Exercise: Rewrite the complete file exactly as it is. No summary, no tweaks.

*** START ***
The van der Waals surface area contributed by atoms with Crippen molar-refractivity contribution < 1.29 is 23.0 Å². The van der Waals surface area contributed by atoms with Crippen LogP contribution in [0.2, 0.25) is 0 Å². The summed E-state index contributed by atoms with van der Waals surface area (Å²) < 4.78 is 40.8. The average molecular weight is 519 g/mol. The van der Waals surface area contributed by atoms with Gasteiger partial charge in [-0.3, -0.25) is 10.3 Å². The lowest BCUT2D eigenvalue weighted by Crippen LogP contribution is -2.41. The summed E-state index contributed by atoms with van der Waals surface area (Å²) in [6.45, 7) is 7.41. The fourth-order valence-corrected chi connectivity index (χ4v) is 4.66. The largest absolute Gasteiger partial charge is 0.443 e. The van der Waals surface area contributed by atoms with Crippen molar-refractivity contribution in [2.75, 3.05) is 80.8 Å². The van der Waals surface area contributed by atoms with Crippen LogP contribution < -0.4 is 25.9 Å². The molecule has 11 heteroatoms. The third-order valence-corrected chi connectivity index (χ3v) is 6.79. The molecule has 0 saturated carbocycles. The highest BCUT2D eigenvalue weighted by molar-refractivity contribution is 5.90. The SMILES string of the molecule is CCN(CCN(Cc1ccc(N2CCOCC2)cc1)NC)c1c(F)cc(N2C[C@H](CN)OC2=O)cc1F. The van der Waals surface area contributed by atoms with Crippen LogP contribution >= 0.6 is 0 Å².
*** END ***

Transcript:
The van der Waals surface area contributed by atoms with Crippen molar-refractivity contribution < 1.29 is 23.0 Å². The van der Waals surface area contributed by atoms with Crippen LogP contribution in [0.2, 0.25) is 0 Å². The summed E-state index contributed by atoms with van der Waals surface area (Å²) < 4.78 is 40.8. The average molecular weight is 519 g/mol. The van der Waals surface area contributed by atoms with Gasteiger partial charge in [-0.3, -0.25) is 10.3 Å². The lowest BCUT2D eigenvalue weighted by Crippen LogP contribution is -2.41. The summed E-state index contributed by atoms with van der Waals surface area (Å²) in [6.45, 7) is 7.41. The fourth-order valence-corrected chi connectivity index (χ4v) is 4.66. The largest absolute Gasteiger partial charge is 0.443 e. The van der Waals surface area contributed by atoms with Crippen molar-refractivity contribution in [2.75, 3.05) is 80.8 Å². The van der Waals surface area contributed by atoms with Crippen LogP contribution < -0.4 is 25.9 Å². The molecule has 11 heteroatoms. The third-order valence-corrected chi connectivity index (χ3v) is 6.79. The molecule has 0 saturated carbocycles. The highest BCUT2D eigenvalue weighted by molar-refractivity contribution is 5.90. The SMILES string of the molecule is CCN(CCN(Cc1ccc(N2CCOCC2)cc1)NC)c1c(F)cc(N2C[C@H](CN)OC2=O)cc1F. The van der Waals surface area contributed by atoms with Crippen LogP contribution >= 0.6 is 0 Å².